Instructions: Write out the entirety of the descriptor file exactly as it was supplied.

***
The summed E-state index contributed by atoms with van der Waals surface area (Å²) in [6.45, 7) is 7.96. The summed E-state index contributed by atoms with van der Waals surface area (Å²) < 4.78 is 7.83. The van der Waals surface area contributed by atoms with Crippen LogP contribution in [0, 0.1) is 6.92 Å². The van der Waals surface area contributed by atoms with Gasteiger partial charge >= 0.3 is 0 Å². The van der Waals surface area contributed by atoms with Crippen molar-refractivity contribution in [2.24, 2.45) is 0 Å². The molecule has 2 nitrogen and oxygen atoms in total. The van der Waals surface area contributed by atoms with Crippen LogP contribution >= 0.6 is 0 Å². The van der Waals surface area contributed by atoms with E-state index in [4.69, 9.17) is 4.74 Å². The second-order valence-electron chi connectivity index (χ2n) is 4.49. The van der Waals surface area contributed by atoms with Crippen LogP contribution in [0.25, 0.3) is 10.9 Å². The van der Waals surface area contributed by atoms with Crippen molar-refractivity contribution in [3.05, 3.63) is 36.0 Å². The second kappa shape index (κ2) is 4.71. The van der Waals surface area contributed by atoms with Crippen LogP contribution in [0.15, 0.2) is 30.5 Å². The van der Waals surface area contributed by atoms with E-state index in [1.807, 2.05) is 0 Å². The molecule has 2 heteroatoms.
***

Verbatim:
The summed E-state index contributed by atoms with van der Waals surface area (Å²) in [6.45, 7) is 7.96. The summed E-state index contributed by atoms with van der Waals surface area (Å²) < 4.78 is 7.83. The van der Waals surface area contributed by atoms with Crippen LogP contribution in [0, 0.1) is 6.92 Å². The van der Waals surface area contributed by atoms with Gasteiger partial charge >= 0.3 is 0 Å². The van der Waals surface area contributed by atoms with Crippen molar-refractivity contribution in [2.24, 2.45) is 0 Å². The molecule has 2 nitrogen and oxygen atoms in total. The van der Waals surface area contributed by atoms with Crippen LogP contribution >= 0.6 is 0 Å². The van der Waals surface area contributed by atoms with E-state index in [4.69, 9.17) is 4.74 Å². The second-order valence-electron chi connectivity index (χ2n) is 4.49. The van der Waals surface area contributed by atoms with Crippen LogP contribution in [0.25, 0.3) is 10.9 Å². The van der Waals surface area contributed by atoms with Crippen molar-refractivity contribution in [3.05, 3.63) is 36.0 Å². The second kappa shape index (κ2) is 4.71. The van der Waals surface area contributed by atoms with Crippen LogP contribution in [0.15, 0.2) is 30.5 Å². The van der Waals surface area contributed by atoms with E-state index in [1.807, 2.05) is 0 Å². The molecule has 2 heteroatoms.